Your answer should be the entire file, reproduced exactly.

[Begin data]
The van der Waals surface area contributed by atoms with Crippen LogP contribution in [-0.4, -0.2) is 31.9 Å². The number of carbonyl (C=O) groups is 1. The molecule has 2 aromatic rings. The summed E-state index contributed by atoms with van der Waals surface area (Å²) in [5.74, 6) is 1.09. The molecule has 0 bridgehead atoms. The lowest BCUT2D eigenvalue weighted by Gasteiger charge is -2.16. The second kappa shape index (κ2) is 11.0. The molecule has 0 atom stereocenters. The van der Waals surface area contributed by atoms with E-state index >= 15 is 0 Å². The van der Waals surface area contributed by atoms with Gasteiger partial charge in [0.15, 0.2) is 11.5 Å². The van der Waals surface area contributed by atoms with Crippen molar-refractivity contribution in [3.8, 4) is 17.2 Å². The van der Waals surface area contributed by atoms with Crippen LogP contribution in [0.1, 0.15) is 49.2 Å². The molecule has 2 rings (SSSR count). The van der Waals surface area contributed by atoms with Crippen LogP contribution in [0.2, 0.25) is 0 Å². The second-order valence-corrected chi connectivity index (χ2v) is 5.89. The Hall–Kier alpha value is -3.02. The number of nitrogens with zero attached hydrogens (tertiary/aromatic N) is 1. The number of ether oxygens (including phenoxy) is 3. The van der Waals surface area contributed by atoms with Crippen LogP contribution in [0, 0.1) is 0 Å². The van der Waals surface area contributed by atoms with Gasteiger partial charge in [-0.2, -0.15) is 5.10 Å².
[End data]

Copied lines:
The van der Waals surface area contributed by atoms with Crippen LogP contribution in [-0.4, -0.2) is 31.9 Å². The number of carbonyl (C=O) groups is 1. The molecule has 2 aromatic rings. The summed E-state index contributed by atoms with van der Waals surface area (Å²) in [5.74, 6) is 1.09. The molecule has 0 bridgehead atoms. The lowest BCUT2D eigenvalue weighted by Gasteiger charge is -2.16. The second kappa shape index (κ2) is 11.0. The molecule has 0 atom stereocenters. The van der Waals surface area contributed by atoms with E-state index >= 15 is 0 Å². The van der Waals surface area contributed by atoms with Gasteiger partial charge in [0.15, 0.2) is 11.5 Å². The van der Waals surface area contributed by atoms with Crippen molar-refractivity contribution in [3.8, 4) is 17.2 Å². The van der Waals surface area contributed by atoms with Crippen LogP contribution in [0.1, 0.15) is 49.2 Å². The molecule has 2 rings (SSSR count). The van der Waals surface area contributed by atoms with Crippen LogP contribution in [0.2, 0.25) is 0 Å². The second-order valence-corrected chi connectivity index (χ2v) is 5.89. The Hall–Kier alpha value is -3.02. The number of nitrogens with zero attached hydrogens (tertiary/aromatic N) is 1. The number of ether oxygens (including phenoxy) is 3. The van der Waals surface area contributed by atoms with Crippen LogP contribution in [0, 0.1) is 0 Å². The van der Waals surface area contributed by atoms with Gasteiger partial charge in [-0.2, -0.15) is 5.10 Å².